There’s been some frustration on Twitter with Mathew Lyons’ piece: Young academics: the great betrayal.
Commenters have taken exception, in particular, to the suggestions that many academics disdain teaching (which I agree is unfair) and that they don’t support early career colleagues. The temptation is, though, to point to structural problems as if academics bear no responsibility for those at all.
The fact is, however, that there have been possibilities to resist the structural change that has got us where we are. Twenty years ago, when I was an undergraduate at a Russell Group university, we had tutorial groups of six and from the first year my tutorials were run by permanent academic staff. Very occasionally they were delegated to a PhD student, but that was the exception.
Now (outside Oxbridge) it’s rare to find tutorial groups of fewer than 10, and teaching by doctoral students is the norm at first-year level. I don’t have the data to hand to make that more than an anecdotal point but I doubt many people would argue with it.
So it’s reasonable to ask, I think, whether those in a position to resist that change did enough, and whether there’s more we might do now.
I’m sure that many of the objectors to Mathew’s argument were the person in the departmental meeting who said – when it was announced that the department must take x per cent additional students with no additional staff – that this was unacceptable.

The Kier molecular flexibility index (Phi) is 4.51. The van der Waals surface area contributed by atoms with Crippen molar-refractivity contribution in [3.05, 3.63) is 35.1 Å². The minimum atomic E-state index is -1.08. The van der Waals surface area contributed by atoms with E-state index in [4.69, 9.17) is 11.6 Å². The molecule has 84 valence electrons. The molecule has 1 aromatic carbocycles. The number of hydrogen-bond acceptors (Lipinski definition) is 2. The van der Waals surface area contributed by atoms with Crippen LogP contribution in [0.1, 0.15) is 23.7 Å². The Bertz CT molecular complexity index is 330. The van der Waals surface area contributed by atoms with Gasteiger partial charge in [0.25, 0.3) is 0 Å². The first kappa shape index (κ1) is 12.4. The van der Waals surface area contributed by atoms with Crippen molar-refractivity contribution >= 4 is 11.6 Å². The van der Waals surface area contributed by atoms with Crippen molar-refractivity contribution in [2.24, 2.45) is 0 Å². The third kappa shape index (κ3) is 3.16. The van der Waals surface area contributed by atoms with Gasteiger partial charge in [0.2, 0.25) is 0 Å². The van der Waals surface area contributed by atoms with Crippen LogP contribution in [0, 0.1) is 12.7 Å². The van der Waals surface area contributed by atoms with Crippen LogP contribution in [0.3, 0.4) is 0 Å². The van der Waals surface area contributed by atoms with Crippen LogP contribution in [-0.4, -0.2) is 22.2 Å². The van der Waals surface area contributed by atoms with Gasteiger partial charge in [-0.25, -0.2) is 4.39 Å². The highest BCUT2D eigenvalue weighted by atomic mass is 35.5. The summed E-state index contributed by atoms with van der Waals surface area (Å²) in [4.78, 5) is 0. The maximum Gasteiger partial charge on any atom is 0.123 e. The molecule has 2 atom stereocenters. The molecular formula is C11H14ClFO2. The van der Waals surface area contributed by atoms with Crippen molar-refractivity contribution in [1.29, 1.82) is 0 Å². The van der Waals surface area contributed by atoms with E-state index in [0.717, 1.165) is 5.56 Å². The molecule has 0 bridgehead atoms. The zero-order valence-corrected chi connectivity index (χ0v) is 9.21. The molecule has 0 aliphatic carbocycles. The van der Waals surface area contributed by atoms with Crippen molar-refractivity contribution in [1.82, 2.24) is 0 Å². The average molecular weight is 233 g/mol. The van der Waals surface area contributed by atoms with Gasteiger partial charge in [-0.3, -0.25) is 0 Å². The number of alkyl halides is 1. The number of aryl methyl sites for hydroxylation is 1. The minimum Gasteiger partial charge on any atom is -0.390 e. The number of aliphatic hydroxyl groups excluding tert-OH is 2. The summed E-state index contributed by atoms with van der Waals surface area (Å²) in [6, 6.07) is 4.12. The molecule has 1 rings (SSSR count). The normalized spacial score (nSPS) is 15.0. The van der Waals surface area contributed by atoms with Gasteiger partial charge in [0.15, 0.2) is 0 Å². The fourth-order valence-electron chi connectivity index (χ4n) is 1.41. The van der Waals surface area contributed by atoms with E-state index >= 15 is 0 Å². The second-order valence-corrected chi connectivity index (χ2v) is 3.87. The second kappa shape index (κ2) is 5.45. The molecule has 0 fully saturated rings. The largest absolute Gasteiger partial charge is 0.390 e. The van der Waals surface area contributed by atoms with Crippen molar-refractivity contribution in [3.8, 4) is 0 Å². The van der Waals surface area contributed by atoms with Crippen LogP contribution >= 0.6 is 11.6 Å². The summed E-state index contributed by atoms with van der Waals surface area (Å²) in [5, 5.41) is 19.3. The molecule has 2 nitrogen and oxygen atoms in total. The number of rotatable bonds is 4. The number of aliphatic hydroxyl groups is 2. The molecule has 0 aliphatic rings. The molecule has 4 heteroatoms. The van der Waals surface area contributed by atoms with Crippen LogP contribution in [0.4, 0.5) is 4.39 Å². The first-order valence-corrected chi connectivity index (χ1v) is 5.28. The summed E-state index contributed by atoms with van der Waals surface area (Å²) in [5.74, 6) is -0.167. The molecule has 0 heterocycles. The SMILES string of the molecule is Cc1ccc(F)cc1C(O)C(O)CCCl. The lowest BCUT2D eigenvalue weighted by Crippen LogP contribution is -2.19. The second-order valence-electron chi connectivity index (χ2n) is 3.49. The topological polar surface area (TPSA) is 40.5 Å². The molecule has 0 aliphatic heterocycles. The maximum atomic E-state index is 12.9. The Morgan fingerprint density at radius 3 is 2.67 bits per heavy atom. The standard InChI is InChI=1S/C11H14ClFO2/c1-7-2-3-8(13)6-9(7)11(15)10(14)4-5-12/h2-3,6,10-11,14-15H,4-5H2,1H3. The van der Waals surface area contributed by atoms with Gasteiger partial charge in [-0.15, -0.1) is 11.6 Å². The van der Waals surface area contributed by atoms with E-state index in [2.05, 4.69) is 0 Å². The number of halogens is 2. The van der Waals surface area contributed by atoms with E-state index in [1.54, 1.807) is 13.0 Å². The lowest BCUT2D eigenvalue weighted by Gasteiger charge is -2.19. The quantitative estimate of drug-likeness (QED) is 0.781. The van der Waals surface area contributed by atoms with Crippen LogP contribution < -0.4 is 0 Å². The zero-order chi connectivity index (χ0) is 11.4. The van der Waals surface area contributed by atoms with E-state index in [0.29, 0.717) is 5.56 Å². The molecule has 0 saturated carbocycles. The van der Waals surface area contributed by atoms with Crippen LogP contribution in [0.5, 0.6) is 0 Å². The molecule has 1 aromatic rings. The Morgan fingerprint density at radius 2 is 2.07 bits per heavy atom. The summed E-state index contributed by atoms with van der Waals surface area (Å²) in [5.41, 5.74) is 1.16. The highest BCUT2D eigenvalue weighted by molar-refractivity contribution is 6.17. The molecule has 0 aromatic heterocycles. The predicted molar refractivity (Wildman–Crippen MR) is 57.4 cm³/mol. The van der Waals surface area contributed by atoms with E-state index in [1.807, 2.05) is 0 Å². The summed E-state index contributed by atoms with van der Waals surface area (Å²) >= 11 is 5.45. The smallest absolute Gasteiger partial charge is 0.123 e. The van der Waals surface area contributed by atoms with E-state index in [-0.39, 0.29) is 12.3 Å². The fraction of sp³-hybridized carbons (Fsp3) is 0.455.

Perhaps they went on demonstrations against tuition fees, or wrote to MPs, or lobbied within their universities. They may well have been the people, too, who went to their University and College Union branch meeting and said that we need a strategy to tackle the increasing dependence on casualised staff to deliver teaching. And it’s good that they did those things.
But I do think that there is a case to be made – in general – that there’s been more throwing up of hands in horror at the incremental shifts towards increased precarity in higher education work than practical resistance. Correct me if I’m wrong, but I can’t think of a serious industrial dispute in the university sector over job security for early career staff.
Yet there are many practical things that might be done. Here’s one suggestion: a consortium of universities (such bodies already exist to deliver doctoral training and for various other purposes) might hire early career academics on the basis that they’ll be guaranteed permanent work in one of the partner institutions, even if it isn’t the one where they start out.
That’s how many large companies operate – with the expectation that in the first few years of work you might switch base – and they seem to manage it perfectly well. Such a system would give departments some flexibility while allowing early career researchers to plan their lives better than they can on a succession of nine-month teaching contracts. It would shift some of the risk away from the individual on to the institutional group.
The practicalities would take some working out, and it’s certainly not all I’d wish for in the long term, but perhaps as well as lamenting our betrayal we should start talking about solutions and how we might campaign for them. After all, if we don’t fight, we can’t win.